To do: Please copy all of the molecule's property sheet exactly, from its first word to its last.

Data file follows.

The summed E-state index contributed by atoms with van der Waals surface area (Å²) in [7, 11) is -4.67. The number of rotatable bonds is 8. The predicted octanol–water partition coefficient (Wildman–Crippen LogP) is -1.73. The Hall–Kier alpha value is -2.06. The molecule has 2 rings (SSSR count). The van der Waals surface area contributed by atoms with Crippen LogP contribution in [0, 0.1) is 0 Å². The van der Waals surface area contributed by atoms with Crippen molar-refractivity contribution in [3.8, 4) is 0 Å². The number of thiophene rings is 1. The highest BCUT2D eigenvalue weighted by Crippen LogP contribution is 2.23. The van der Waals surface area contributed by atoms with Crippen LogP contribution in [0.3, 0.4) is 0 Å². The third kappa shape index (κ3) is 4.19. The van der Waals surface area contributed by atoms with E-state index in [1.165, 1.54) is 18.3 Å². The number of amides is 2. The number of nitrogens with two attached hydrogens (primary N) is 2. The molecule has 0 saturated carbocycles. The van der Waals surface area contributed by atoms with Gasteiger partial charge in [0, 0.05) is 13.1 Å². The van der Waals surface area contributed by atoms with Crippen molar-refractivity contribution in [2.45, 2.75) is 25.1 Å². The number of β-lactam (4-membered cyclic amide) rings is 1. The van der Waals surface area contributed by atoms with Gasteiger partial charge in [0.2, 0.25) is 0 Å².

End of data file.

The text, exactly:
The summed E-state index contributed by atoms with van der Waals surface area (Å²) in [7, 11) is -4.67. The number of rotatable bonds is 8. The predicted octanol–water partition coefficient (Wildman–Crippen LogP) is -1.73. The Hall–Kier alpha value is -2.06. The molecule has 2 rings (SSSR count). The van der Waals surface area contributed by atoms with Crippen LogP contribution in [0, 0.1) is 0 Å². The van der Waals surface area contributed by atoms with Crippen molar-refractivity contribution in [3.8, 4) is 0 Å². The number of thiophene rings is 1. The highest BCUT2D eigenvalue weighted by Crippen LogP contribution is 2.23. The van der Waals surface area contributed by atoms with Crippen LogP contribution in [0.3, 0.4) is 0 Å². The third kappa shape index (κ3) is 4.19. The van der Waals surface area contributed by atoms with E-state index in [1.165, 1.54) is 18.3 Å². The number of amides is 2. The number of nitrogens with two attached hydrogens (primary N) is 2. The molecule has 0 saturated carbocycles. The van der Waals surface area contributed by atoms with Gasteiger partial charge in [0, 0.05) is 13.1 Å². The van der Waals surface area contributed by atoms with Crippen molar-refractivity contribution in [2.45, 2.75) is 25.1 Å². The number of β-lactam (4-membered cyclic amide) rings is 1. The van der Waals surface area contributed by atoms with Gasteiger partial charge in [0.2, 0.25) is 0 Å².